Healthcare organizations' annual losses from denial write-offs range from as little as 1 percent of net patient revenue to as high as 4 or 5 percent, according to Advisory Board.
There are organizations that see up to 15 to 20 percent of all claims come back with an initial denial when they first bill it, according to Advisory Board's Jim Lazarus. That means these organizations have to rework or appeal one out of every five claims.
What are the most common reasons for denials?
Demographic and technical errors are far and away the leading source of both initial denials and write-offs reported in Advisory Board's 2015 Revenue Cycle Benchmarking Survey. These errors could include a missing modifier, having the wrong type of plan code or not having the patient's Social Security number. According to the survey, 61 percent of initial denials are due to demographic/technical errors, followed by eligibility (16 percent) and medical necessity (12 percent). Forty-two percent of denial write-offs are due to demographic/technical errors.
The survey also found that more than half of all denials (54 percent) are now attributable to commercial payers, much higher than reported 2013 rates (43 percent). Additionally, anecdotal reports also suggest these payers carry more complex requirements than government payers, creating more work for teams that follow up on denials.
How can organizations work to reduce denials?
1. Change the paradigm in denial management. Organizations try to solve the issue of claims denials by deploying additional staff and communicating with their payers. But Mr. Lazarus encourages organizations to make a fundamental shift to proactive denial management. He says hospitals and health systems must focus on preventing denials by deploying technology to automatically and proactively flag claims likely for denial and address these claims before they are submitted. Combined with better communication with payers, this can help healthcare organizations to drastically reduce denials.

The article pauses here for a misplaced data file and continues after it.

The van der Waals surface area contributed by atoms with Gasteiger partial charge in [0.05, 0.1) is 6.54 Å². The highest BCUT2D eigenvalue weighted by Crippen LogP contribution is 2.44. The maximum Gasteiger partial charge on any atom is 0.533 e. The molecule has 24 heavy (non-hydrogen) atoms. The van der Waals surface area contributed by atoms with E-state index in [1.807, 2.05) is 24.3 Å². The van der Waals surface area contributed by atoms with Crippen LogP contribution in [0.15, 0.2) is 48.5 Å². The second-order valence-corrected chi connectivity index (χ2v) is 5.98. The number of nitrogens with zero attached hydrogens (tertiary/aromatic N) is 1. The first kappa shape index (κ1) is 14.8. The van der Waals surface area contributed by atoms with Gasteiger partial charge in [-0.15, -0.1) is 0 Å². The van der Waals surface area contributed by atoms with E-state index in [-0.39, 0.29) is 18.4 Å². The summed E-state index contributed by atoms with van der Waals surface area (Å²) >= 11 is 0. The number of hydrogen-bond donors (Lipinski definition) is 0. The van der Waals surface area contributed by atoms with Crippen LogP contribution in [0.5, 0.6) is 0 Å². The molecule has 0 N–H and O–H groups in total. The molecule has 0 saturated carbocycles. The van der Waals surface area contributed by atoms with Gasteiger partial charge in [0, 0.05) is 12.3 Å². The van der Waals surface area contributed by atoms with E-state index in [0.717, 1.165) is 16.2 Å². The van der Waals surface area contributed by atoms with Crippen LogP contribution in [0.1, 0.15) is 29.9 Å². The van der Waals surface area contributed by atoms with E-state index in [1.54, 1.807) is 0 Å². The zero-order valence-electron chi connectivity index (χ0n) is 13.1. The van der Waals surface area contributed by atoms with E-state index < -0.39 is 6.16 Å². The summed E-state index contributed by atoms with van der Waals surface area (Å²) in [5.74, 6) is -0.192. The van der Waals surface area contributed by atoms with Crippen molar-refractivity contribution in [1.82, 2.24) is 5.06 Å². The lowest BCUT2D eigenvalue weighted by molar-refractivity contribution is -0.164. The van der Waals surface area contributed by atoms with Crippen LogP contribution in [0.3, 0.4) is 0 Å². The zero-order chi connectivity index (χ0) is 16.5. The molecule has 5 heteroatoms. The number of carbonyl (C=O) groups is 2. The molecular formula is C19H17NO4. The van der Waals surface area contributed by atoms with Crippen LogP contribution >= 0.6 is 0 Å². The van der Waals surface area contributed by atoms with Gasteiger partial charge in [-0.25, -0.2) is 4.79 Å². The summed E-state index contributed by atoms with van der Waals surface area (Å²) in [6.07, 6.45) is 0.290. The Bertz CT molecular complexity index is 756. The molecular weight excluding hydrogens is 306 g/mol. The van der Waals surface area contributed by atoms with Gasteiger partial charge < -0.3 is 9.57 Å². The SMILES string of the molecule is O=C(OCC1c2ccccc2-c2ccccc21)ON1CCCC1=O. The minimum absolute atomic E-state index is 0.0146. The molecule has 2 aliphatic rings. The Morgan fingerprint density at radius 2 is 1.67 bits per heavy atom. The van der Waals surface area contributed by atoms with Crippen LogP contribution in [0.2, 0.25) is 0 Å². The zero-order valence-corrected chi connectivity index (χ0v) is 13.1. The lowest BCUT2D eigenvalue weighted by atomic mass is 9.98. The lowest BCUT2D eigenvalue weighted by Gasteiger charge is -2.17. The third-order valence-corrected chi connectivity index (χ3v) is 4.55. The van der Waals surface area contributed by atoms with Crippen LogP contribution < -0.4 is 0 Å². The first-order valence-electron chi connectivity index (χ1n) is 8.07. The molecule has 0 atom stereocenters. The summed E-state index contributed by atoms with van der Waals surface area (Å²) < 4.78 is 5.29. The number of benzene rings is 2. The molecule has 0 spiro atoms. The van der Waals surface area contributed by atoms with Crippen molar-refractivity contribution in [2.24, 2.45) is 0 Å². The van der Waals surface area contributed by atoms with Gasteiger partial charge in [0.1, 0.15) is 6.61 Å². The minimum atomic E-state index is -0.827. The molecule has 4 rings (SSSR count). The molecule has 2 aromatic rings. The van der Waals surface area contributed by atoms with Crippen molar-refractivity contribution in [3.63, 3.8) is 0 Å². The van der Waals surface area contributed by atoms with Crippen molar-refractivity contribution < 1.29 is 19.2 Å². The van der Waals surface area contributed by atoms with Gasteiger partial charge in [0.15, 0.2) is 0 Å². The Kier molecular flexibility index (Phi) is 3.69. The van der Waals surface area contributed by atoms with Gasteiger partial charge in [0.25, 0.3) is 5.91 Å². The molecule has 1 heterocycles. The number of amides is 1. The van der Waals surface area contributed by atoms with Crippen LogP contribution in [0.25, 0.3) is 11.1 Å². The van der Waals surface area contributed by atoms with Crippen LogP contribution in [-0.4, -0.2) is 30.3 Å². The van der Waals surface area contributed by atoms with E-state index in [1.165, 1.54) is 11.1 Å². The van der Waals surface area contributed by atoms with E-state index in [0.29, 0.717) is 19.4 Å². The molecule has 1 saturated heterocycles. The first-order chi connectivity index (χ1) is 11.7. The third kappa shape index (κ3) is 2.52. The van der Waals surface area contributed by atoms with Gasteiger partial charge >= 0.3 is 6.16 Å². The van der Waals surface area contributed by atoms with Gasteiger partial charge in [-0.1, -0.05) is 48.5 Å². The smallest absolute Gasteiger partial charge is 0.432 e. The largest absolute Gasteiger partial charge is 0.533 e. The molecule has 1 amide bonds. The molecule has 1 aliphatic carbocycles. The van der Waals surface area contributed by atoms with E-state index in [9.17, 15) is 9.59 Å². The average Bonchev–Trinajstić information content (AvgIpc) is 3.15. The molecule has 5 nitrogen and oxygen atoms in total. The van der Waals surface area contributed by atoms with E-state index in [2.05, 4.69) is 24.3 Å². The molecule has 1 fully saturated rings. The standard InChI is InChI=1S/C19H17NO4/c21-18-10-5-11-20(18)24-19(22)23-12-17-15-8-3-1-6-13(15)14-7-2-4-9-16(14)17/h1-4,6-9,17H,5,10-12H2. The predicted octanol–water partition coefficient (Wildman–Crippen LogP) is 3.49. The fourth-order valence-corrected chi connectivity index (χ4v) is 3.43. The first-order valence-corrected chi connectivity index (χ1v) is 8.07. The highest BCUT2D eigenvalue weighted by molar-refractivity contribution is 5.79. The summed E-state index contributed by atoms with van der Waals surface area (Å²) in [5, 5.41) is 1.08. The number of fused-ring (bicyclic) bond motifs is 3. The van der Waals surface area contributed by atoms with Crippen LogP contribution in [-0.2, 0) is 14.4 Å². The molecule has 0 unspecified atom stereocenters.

2. Use predictive analytics. Organizations can use predictive analytics to anticipate which claims a payer is likely to deny and why. This allows hospitals and health systems to provide the information the payer needs before the payer has a chance to deny the claim. "Organizations really have to be deploying those capabilities and leveraging them to really change the paradigm because in the end these technologies are cheaper than solving the problem through staff or seeing net revenue losses mount up as they struggle with denials," Mr. Lazarus says.
3. Invest in relationships with payers. Mr. Lazarus notes that some providers are aggressively negotiating with payers to get rid of contract requirements that frequently lead to denials that are overturned on appeal.
Some organizations are sophisticated enough to access and leverage data needed for lobbying payers to remove rules leading to frequently overturned denials. "Denials are meant to keep providers in line to be reimbursed what is owed and the best organizations are changing contracts to make that happen. Everyone should be examining this, but not every organization is in that position," Mr. Lazarus says.
4. Focus on quality of patient data. Mr. Law notes that denial occurs when the carrier can't identify the patient. Therefore, providers must ensure they have policy numbers and names spelled correctly so things line up in the payer's system. According to Mr. Law, there are approximately 350 data elements in a claim, and errors in any element represent a potential denial.
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